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Drive-train Question

From the video at http://vimeo.com/18443073, the motor is on one side, the gearbox is in the middle, and the power inverter is on the opposite side.

My question is simple, but might not be so easily answered. In ICE vehicles, a differential would take the output of the gearbox and connect it to the wheels (very simply stated). With the Model S I would assume that the differential would be built into the gearbox, but how would they get that output to each wheel considering that the motor sits on one side of it and the power inverter on the other side of it?

Perhaps nobody here knows and that's just part of the magic of their shrink-wrapped drivetrain, but that one has been bugging me for a while.

The one thought I had was that perhaps instead of taking one input and creating two outputs it takes one input and creates one output. The wheel closest to the motor gets a more direct output from the motor and the gearbox handles differentiating it only to the other wheel while the power inverter is just kind of wrapped around that axle.

While I'm not a mechanical engineer, the design they chose fascinates me.

At 1:26 in the video you linked, the motor and the PEM are slightly behind the rear axle. It also shows the gearbox between the PEM/Motor which extends forward into the line of the rear axle.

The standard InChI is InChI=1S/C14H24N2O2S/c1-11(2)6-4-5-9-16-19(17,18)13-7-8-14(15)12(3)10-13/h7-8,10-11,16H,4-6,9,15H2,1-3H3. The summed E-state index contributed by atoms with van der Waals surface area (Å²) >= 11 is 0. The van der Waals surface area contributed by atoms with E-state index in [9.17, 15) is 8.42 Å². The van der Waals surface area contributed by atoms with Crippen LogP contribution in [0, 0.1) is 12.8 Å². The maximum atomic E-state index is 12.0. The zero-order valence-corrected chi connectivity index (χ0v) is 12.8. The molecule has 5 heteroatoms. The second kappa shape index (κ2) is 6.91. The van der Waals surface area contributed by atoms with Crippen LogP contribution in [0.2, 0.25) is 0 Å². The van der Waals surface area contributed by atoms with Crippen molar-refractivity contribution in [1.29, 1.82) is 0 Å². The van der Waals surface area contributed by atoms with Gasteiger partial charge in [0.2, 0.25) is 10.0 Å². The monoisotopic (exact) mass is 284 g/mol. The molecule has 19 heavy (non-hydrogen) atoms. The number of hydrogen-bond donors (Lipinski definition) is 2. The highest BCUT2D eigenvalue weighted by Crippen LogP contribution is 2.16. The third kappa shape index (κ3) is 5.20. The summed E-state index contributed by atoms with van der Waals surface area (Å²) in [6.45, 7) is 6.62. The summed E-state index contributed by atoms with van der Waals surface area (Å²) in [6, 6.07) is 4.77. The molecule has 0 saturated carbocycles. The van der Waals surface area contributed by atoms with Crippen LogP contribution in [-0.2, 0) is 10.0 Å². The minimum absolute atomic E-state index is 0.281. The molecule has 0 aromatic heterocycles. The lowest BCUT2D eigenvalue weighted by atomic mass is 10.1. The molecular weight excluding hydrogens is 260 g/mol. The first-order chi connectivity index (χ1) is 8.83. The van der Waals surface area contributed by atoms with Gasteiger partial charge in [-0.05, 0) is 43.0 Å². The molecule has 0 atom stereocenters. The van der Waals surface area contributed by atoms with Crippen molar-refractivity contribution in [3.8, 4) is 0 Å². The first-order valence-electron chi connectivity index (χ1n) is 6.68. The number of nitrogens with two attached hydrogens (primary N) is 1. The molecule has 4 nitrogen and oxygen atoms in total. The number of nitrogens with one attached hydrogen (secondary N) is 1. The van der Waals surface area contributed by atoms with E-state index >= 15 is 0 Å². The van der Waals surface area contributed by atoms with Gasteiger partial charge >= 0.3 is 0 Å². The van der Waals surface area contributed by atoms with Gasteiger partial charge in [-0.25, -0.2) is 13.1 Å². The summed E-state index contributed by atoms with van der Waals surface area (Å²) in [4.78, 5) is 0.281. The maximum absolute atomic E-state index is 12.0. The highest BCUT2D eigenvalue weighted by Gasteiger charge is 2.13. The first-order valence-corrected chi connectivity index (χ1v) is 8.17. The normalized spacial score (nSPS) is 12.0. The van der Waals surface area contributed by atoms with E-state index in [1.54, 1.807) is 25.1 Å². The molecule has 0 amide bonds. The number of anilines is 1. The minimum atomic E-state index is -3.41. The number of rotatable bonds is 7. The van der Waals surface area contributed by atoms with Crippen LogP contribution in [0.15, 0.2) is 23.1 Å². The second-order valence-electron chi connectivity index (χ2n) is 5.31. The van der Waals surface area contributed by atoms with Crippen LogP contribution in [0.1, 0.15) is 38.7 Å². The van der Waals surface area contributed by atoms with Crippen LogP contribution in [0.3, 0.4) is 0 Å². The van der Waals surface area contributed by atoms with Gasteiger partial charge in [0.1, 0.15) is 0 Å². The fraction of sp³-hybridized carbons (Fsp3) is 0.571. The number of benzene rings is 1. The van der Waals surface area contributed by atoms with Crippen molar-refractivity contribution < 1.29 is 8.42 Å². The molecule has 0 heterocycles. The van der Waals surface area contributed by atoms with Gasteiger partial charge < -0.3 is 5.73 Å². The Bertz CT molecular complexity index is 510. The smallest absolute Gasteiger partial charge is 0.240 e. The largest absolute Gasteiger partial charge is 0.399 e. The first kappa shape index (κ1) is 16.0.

also see images at: http://blogs.automobilemag.com/tesla-model-tesla-lawyer-bs-9683.html without car body.

As Daxz says, the motor is not on the axle (it is behind it), so the motor will drive the gearbox, then onto the differential, just like an ICE.

There is no differential in the Model S, only a single reduction gear reducing the speed of the rotor in the AC motor (several thousand RPM) to the desired speed of the axle. The purpose of a differential is to take the rotation of the drive shaft- parallel to the length of the car- and change it 90 degrees to parallel with the axle. The motor and the axle are already parallel in the Model S.

Sorry jackhub, but the purpose of a differential is to allow for different (differential) speeds on the drive wheels of a car when it's going around a curve; the outer wheel has to turn faster than the inner wheel. If you don't do tis you'll wear out tires, and other stuff, really fast. I've seen pictures of that rear end and assume that the large pancake disk between motor and controller somehow contains a gear set up that performs the functions of the differential.

ah, I totally missed that in the video because of how dark it is under there. My eyes were attracted to the visible parts and I totally missed the axle back there -- thanks for the pictures, that clears it up a lot.

Looking at it now, it seems obvious that the line the motor, gearbox, and PEM don't line up with the rotors... *facepalm*

'Roadster Innovations' has a good discussion of this issue.


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